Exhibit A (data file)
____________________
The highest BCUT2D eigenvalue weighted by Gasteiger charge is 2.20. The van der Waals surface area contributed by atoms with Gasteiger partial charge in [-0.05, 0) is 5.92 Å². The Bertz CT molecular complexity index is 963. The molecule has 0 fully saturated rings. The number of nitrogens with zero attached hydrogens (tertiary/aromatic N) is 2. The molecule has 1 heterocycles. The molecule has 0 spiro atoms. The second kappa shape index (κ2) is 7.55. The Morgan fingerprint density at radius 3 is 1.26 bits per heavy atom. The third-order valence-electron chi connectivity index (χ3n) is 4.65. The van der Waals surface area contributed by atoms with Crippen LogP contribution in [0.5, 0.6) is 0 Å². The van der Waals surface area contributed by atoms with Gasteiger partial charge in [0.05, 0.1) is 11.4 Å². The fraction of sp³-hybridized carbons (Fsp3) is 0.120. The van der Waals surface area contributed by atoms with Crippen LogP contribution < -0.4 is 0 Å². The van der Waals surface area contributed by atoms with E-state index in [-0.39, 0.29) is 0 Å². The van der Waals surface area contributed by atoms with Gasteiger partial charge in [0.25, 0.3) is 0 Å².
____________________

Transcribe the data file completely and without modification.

The highest BCUT2D eigenvalue weighted by Gasteiger charge is 2.20. The van der Waals surface area contributed by atoms with Gasteiger partial charge in [-0.05, 0) is 5.92 Å². The Bertz CT molecular complexity index is 963. The molecule has 0 fully saturated rings. The number of nitrogens with zero attached hydrogens (tertiary/aromatic N) is 2. The molecule has 1 heterocycles. The molecule has 0 spiro atoms. The second kappa shape index (κ2) is 7.55. The Morgan fingerprint density at radius 3 is 1.26 bits per heavy atom. The third-order valence-electron chi connectivity index (χ3n) is 4.65. The van der Waals surface area contributed by atoms with Crippen LogP contribution in [0.5, 0.6) is 0 Å². The van der Waals surface area contributed by atoms with Gasteiger partial charge in [0.05, 0.1) is 11.4 Å². The fraction of sp³-hybridized carbons (Fsp3) is 0.120. The van der Waals surface area contributed by atoms with Crippen LogP contribution < -0.4 is 0 Å². The van der Waals surface area contributed by atoms with E-state index in [-0.39, 0.29) is 0 Å². The van der Waals surface area contributed by atoms with Gasteiger partial charge in [0.25, 0.3) is 0 Å².